Frank, The policy decisions to maintain or repurpose historic bridges and the policy decision to use the low-bid process is made at the legislature by elected officials. Once that decision is made into law (such as the "Surface Transportation & Uniform Relocation Assistance Act" mentioned in the article) - .gov agencies are required to follow that law. Substantive changes in how historic bridges are dealt with can only be made after changing the law.


Comment from Tom Schwerdt, (4/4/2011, 10:59 AM)

Back to the original comment - Shane, I think you have a good idea. It would be possible for NACE to acquire a small bridge here in Texas and transport it to their facility in Houston. From what I understand, it is a pretty involved process. Seems very useful to me that inspectors-in-training could have an actual bridge up close to inspect upon.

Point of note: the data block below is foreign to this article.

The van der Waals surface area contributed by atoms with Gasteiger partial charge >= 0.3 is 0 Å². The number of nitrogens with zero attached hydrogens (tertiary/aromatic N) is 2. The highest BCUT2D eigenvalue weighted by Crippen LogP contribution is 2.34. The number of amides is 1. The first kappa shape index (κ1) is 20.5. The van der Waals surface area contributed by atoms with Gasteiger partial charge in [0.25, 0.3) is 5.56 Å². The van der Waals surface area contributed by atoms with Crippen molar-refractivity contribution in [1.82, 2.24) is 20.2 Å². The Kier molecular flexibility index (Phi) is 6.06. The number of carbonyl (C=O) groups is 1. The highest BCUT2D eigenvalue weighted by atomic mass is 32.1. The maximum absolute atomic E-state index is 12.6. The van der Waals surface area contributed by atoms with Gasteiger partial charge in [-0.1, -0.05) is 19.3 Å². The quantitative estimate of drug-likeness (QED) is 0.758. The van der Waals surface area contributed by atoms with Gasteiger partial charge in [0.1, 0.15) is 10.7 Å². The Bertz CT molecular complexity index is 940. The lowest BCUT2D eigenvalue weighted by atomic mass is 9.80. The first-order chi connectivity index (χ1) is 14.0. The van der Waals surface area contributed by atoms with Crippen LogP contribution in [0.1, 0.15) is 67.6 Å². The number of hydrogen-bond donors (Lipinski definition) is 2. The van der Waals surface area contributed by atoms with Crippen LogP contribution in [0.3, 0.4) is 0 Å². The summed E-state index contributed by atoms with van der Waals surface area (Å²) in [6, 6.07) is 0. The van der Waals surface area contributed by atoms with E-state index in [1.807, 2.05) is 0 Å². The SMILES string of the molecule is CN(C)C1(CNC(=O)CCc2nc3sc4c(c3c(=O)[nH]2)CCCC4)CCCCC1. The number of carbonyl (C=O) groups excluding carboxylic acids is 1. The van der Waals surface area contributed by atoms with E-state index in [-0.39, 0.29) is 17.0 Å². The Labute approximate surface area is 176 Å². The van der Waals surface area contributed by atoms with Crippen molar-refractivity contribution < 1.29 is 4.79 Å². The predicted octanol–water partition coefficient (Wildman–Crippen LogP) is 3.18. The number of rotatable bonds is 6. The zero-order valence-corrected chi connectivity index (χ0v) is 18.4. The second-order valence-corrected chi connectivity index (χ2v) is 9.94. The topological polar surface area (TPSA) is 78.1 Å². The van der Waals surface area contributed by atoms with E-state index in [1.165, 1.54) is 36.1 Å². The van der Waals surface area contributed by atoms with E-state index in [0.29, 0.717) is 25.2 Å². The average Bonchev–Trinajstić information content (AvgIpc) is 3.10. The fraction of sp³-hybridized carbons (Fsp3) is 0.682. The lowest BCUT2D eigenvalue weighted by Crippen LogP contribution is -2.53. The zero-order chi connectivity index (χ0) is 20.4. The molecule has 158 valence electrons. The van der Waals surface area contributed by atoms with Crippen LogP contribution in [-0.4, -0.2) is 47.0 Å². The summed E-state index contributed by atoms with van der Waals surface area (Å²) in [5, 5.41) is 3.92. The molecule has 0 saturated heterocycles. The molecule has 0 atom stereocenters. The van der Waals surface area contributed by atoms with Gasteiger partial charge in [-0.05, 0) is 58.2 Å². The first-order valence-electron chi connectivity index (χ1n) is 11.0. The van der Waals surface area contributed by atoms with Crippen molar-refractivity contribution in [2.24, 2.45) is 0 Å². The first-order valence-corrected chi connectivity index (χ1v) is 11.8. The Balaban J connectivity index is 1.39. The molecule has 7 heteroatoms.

Comment from shane hirvi, (4/26/2011, 10:45 PM)

Tom, do you know of any small single span (20-30ft) bridges here in Texas that could be easily transported which are scheduled to be removed from service? I wonder if something could be put together. Frank, we have both worked quite contently for the low bidder many times in our lives.